While we concentrate on medical pandemic experts and public health officials for prognostications about the Coronavirus pandemic, primary care physicians are often on the frontlines of the battle against COVID-19.
They frequently go unnoticed by the pundits and the policymakers.
They are the “unsung heroes” of this fight, says Dr. Kenneth H. Johnson, the Executive Dean of the Heritage College of Osteopathic Medicine and the chief medical affairs officer at Ohio University.
Often, the primary care doctor is the first to determine whether a patient needs tested for the Coronavirus and handles the initial care of a patient.
More often, today, these initial decisions about care are made through telemedicine techniques including internet conversations and phone conferences, according to Dr. Johnson. This is a major change from the old method of going into an office to see a doctor.
The primary care physician routinely is in charge of a patient’s care before and after any hospitalization.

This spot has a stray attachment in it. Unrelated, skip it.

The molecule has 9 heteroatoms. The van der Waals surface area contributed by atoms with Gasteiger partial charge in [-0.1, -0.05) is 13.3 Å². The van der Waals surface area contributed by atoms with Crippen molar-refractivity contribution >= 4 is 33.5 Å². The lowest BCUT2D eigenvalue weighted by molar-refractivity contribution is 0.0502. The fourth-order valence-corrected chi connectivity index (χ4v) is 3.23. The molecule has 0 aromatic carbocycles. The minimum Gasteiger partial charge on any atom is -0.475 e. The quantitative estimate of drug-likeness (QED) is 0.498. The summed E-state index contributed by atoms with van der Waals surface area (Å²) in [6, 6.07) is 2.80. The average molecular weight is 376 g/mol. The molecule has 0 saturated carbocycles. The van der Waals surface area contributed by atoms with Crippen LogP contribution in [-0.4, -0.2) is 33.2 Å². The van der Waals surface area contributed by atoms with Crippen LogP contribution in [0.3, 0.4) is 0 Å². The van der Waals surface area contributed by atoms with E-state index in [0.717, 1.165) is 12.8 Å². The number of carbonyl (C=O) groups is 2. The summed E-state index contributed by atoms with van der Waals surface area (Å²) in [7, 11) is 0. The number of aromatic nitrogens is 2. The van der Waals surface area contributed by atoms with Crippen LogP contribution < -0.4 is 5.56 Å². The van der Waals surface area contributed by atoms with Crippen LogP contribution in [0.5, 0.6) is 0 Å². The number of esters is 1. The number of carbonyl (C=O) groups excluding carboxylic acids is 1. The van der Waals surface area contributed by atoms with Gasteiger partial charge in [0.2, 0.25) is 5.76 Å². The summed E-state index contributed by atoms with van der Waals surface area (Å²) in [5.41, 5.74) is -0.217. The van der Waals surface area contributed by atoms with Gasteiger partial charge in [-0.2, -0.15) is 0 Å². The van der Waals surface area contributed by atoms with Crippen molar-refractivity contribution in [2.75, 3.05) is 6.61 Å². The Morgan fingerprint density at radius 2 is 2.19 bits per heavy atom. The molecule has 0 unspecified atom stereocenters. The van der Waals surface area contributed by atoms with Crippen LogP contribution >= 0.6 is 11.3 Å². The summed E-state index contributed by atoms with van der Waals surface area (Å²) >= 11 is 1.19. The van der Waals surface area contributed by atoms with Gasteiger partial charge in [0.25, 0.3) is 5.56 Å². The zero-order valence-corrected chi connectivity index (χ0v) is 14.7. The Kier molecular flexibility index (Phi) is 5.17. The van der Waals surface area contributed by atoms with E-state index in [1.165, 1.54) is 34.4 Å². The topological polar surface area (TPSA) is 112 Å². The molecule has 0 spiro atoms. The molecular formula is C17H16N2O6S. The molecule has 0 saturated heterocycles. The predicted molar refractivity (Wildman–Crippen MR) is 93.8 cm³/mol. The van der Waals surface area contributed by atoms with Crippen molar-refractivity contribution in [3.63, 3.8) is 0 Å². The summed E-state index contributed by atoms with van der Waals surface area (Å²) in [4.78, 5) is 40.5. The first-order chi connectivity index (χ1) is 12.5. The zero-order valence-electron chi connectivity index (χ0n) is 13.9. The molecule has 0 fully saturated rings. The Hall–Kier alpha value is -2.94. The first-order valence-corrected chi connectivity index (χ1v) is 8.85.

The frontline doctor also may be making choices about prescribing drugs for “compassionate use” to help patients in desperate need for relief, noted Dr. Johnson. This is a huge responsibility that is often placed on the primary care provider because the drugs may be originally designed and intended for a different use.
Dr. Johnson also describes how medical education is changing because of the pandemic.
He tells how medical schools have pulled their students from clinical situations for their safety. This does not apply to interns or resident doctors.
Medical school curricula also have converted to remote and online learning in lieu of being physically present for experiential learning. Medical students also are receiving a healthy dose of education about this particular virus and its evolving nature.
Dr. Johnson is the current chair of the Ohio Council of Medical School Deans.